Social media has grown into a massive ecosystem of networks, platforms, and websites that generate constant activity. It’s become so large and widespread that it’s difficult to even imagine how much takes place there every day. Consider these Facebook-specific numbers for a minute. On Facebook alone, amidst the sea of 2.3billion users, for every minute that passes there are 510,000 comments posted, 293,000 status updates, and 136,000 photo uploads.
Just looking at those numbers can make trying to wade through any subset of the data an utterly overwhelming task. And that’s just one platform. Fortunately, there are various types of social media monitoring tools in the marketplace, allowing marketers to listen in on conversations happening all over the internet – conversations that are specific to their brand.
Don’t get us wrong: the availability of social media monitoring tools is an absolute godsend. Otherwise, we’d all be stuck using manual methods to hear the chatter about our brand. However, social media monitoring only gives part of the picture. While these are truly critical bits of data to know, what marketers and brands also need to understand are questions like these:
- Who is engaging with my brand?
- Where are they posting? Is it just one channel?
- Why is this conversation happening?
- How did the conversation get started?
- Why did this person say this thing in this place?
The “why” and the “how” give marketers the ability to understand context. That context is absolutely critical in learning the full picture and deciding how to respond. Let’s take a look at the most context-rich insights for marketers.
Percent of authenticity
Not every social media profile has a real person behind it. There are roughly 83 million fake profiles on Facebook and 48 million bot accounts on Twitter. That means that mixed in with all the authentic conversations going on in social media, there’s a lot of noise.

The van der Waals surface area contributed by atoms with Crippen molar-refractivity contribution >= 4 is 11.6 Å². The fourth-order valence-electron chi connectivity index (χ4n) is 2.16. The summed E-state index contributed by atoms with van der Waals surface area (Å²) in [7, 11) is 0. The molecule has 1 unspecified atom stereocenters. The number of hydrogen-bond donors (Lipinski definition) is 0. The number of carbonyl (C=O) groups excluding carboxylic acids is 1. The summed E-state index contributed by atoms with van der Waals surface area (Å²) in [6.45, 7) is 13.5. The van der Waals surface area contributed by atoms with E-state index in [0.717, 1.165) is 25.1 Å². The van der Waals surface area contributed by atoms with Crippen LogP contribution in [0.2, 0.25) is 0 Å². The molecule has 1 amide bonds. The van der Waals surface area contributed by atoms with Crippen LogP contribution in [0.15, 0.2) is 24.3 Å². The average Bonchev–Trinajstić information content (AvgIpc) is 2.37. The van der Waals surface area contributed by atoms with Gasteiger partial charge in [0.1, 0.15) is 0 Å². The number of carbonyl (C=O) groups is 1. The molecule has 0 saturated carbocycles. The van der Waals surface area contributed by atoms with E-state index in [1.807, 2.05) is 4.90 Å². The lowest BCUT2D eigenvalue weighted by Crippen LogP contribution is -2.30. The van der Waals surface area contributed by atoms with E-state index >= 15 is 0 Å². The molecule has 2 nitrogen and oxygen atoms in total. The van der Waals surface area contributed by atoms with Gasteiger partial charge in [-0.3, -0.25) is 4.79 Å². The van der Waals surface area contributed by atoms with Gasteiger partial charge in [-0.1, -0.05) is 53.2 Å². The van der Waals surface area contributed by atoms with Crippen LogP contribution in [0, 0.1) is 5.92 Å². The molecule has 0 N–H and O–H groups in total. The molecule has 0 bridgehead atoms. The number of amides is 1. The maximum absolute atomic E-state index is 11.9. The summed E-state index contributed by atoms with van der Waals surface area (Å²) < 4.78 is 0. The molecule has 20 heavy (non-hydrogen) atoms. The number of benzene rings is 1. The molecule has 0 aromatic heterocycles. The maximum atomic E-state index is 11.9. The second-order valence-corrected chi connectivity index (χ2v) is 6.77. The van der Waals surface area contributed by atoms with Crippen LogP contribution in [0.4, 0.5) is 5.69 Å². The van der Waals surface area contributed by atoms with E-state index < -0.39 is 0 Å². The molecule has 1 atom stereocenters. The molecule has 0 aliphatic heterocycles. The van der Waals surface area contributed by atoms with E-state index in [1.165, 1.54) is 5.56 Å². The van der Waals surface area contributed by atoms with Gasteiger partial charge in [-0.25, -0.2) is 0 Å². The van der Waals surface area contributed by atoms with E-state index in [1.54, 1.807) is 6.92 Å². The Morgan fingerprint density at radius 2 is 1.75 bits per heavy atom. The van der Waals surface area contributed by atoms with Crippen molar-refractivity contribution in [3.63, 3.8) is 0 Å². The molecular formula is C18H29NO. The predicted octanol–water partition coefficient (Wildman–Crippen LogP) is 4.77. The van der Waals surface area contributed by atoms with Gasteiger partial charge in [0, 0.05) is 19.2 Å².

Marketers need to be able to pull in all brand mentions on social media channels and distinguish between fake account activity and real, human-to-human conversations. Otherwise, machine-generated social media accounts can wildly skew activity and the engagement metrics you are basing your digital strategy off of.
The same applies to conversations. How much online information about a brand is true and how much is false? It’s critical that brands know what percentage of a given conversation on mainstream social media is driven by low-quality, automated, or coordinated accounts.
When the conversation quality is low, disinformation campaigns like the one against Mortal Kombat 11 occur. In this case, a handful of real people were able to spread false claims using the susceptibility of other real people combined with bot account activity. The end result was a false claim that unlocking all the game content would cost players $6,400.
The New Knowledge narrative integrity solution detected amplified activity surrounding the new Mortal Kombat game. Different groups coordinated to propagate a disinformation campaign that all character skins would cost over $6,400 in an attempt to prevent others from purchasing the game.
Groups and networks sharing activity
So how did Mortal Kombat 11 go from an exciting video game launch to a brand controversy around microtransaction fees? The efforts of groups sharing activity, or internet factions, play a huge role. Just consider this cascade of events:
- Reports started surfacing on gamer-focused sites like BoundingIntoComics.com and Geeks+Gamers that female characters in Mortal Kombat 11 had toned-down sex appeal.
- A petition circulated to request that NetherRealm restore the previous characters from Mortal Kombat 9 to Mortal Kombat 11.